Common Impacts and Needs

“Our human compassion binds us the one to the other – not in pity or patronizingly, but as human beings who have learnt how to turn our common suffering into hope for the future.” Nelson Mandela.

According to Mapping Connections: an understanding of neurological conditions in Canada, the report of the National Population Health Study of Neurological Conditions, individuals living with a brain condition share many of the same functional impacts and needs, regardless of diagnosis.

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Support Health System Innovations

“I moved from a beautiful country house to a small, one level duplex. I require assistance from the Community Care Access Centre via Red Cross home care three times per week. Also, I had visits and assistance from occupational therapists, physiotherapists, nurses and numerous other agencies.” Ryan T.

According to Mapping Connections: an understanding of neurological conditions in Canada, the report of the National Population Health Study of Neurological Conditions, Canadians living with a brain condition typically use more health care services than those without a brain condition, or those with other chronic conditions.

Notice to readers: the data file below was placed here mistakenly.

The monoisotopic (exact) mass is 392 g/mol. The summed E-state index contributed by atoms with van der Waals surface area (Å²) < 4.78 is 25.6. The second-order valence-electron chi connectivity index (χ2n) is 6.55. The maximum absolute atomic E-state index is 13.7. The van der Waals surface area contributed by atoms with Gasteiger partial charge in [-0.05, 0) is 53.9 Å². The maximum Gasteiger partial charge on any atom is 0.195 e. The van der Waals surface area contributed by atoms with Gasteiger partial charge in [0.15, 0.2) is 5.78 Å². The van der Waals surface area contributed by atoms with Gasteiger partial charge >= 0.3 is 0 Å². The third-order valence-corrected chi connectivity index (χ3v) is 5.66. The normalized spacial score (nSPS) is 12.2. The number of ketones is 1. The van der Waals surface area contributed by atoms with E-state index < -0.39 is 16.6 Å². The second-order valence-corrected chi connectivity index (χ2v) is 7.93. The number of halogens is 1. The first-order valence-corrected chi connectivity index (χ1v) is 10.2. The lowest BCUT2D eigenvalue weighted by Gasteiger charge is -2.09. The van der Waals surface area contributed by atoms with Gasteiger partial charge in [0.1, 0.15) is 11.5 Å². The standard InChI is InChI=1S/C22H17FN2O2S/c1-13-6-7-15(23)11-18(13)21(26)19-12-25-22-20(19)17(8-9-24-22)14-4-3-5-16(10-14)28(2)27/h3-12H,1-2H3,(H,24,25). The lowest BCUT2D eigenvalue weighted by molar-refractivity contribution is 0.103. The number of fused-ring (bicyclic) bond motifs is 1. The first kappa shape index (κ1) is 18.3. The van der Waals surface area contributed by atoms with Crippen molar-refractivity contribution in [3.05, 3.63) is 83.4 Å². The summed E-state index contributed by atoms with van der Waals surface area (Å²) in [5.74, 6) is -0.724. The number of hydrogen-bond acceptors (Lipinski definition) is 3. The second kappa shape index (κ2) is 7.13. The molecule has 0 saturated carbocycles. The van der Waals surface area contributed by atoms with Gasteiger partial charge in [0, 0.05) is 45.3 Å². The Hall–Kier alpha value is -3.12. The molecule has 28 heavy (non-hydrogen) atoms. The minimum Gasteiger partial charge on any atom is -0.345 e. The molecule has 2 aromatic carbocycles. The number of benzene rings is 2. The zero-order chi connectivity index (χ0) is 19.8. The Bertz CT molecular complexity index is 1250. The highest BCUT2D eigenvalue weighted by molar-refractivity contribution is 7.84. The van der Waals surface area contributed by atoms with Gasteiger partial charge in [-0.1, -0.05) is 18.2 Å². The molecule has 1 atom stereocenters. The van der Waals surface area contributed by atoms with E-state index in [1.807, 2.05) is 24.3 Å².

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A Difficult Balance: Letter From A Caregiver

Brain conditions have broadly impacted our family. Our 27-year-old daughter was diagnosed at age two with Rett syndrome. At age 38, I was diagnosed with Multiple Sclerosis. My husband’s grandmother spent her last years of life challenged by dementia and my own grandmother had Parkinson’s disease. I have also watched my cousin struggle to care for her son who has Prader Willi syndrome.

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Advocating for Caregiver Support

“I was becoming fully dependent on my spouse as my caregiver.” Kathryn S.

Services and supports provided by families and friends are an important component of care for people with brain conditions. Almost 40% of Canadians living with brain conditions across Canada receive care from family and friends.

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Lasting Life Changes

“And here is the upbeat part: the pills kick in and I walk out…” William P.

Imagine requiring the pills to “kick in” to have an upbeat moment in your day.  This situation is familiar to many Canadians living with Parkinson’s disease, a chronic condition that, like many other brain conditions, can compromise quality of life.  William tells a story of going to a restaurant with his family, struggling through the crowd in his wheelchair, navigating his way up three steps and to the elevator (the restaurant is on the third floor), finding an ‘out of order’ wheelchair accessible stall in the second floor bathroom, and finally, some reprieve…his pills kick in and he is able to walk out.

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